Sifu is a game that relies heavily on Chinese culture. And, in its attempt to create something authentic to its source material, and adhere to cultural differences, developer Sloclap sought to include Mandarin Chinese voiceovers from the game’s launch. With Sifu’s text dialogue and story constantly under change until late in production, though, by the time the script was finalized, scheduling issues meant voiceovers could not be implemented prior to the game’s release. 
“We knew already in December 2021 that we wouldn’t have the Mandarin voiceovers ready until early March, so it wasn’t a factor in our decision to push our launch date ahead by two weeks,” says Felix Garcyznski, Sloclap’s marketing manager.
Fight against time

(Image credit: Sloclap)

“As the game is heavily influenced by Chinese and Kung Fu culture, we also wanted players in China to be able to experience it in their own language”.

February 2022, in particular, was a packed month filled with big game releases. This included the likes of Destiny 2: The Witch Queen and Dying Light 2. Sifu was originally scheduled to launch on February 22, the same day as PlayStation’s exclusive Horizon Forbidden West, and very close to the hotly anticipated Elden Ring on February 25. Back in November 2021, however, Sloclap announced that Sifu’s release date had been moved up by two weeks to February 8. Even if the game had retained its original release date in late February, the Mandarin voiceovers still wouldn’t have been available at that time.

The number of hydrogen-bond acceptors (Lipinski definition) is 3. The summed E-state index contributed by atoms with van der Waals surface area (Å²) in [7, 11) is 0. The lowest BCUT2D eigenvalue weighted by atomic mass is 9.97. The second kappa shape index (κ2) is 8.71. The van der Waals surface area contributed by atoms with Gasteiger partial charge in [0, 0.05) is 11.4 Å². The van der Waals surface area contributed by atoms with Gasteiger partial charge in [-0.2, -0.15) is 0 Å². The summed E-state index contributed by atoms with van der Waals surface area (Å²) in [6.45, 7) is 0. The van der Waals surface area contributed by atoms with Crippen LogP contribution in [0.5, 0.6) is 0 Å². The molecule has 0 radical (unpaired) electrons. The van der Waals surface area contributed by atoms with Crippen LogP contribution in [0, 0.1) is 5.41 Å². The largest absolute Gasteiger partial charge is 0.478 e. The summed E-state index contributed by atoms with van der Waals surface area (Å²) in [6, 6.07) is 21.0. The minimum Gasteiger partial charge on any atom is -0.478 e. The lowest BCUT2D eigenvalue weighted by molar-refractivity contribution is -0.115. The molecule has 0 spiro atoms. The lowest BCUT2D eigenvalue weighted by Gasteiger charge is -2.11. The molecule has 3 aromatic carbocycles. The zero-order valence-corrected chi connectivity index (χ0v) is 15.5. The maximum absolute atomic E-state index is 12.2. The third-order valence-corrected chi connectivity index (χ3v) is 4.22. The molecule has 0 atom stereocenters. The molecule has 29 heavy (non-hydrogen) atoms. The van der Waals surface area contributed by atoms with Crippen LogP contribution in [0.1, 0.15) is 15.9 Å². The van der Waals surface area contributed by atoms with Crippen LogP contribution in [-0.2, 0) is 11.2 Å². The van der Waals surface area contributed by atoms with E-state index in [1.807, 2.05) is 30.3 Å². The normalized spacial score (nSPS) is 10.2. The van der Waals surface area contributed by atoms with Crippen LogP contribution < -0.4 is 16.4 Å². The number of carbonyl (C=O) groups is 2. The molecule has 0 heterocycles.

Garcyznski notes that Sifu was ready earlier than expected as Sloclap budgeted extra time in case of emergencies, given it was the studio’s first experience with self-publishing. Garcyznski acknowledges that February was loaded with big game launches, saying, “as an indie studio with limited communication means compared to AAAs, we decided to seize the opportunity of releasing a bit earlier, which was a good surprise for our fans and everyone waiting for the game.”
One key figure in bringing Mandarin Chinese to Sifu was voice director Li Zhengxiang, who notes that the tight schedule to record voiceover while localization files were being polished was his biggest challenge working on the game. He clarifies that it’s not an issue specific to Sifu, but a common problem in the games industry. Zhengxiang says that he’d also like to further improve his work on Sifu: “If the game needs to do follow-up DLC, we also hope that we have the opportunity to make up for what we did not do as well.”

(Image credit: Sloclap)

“When a fight scene came up, the actors would be able to use some body language to better show the emotion in the sound”.

Sifu is filled with references to classical martial arts movies and culture, and takes place in a fictional contemporary Chinese city. As such, Sloclap felt that for a lot of players, including themselves, having Mandarin voiceovers would help with immersion.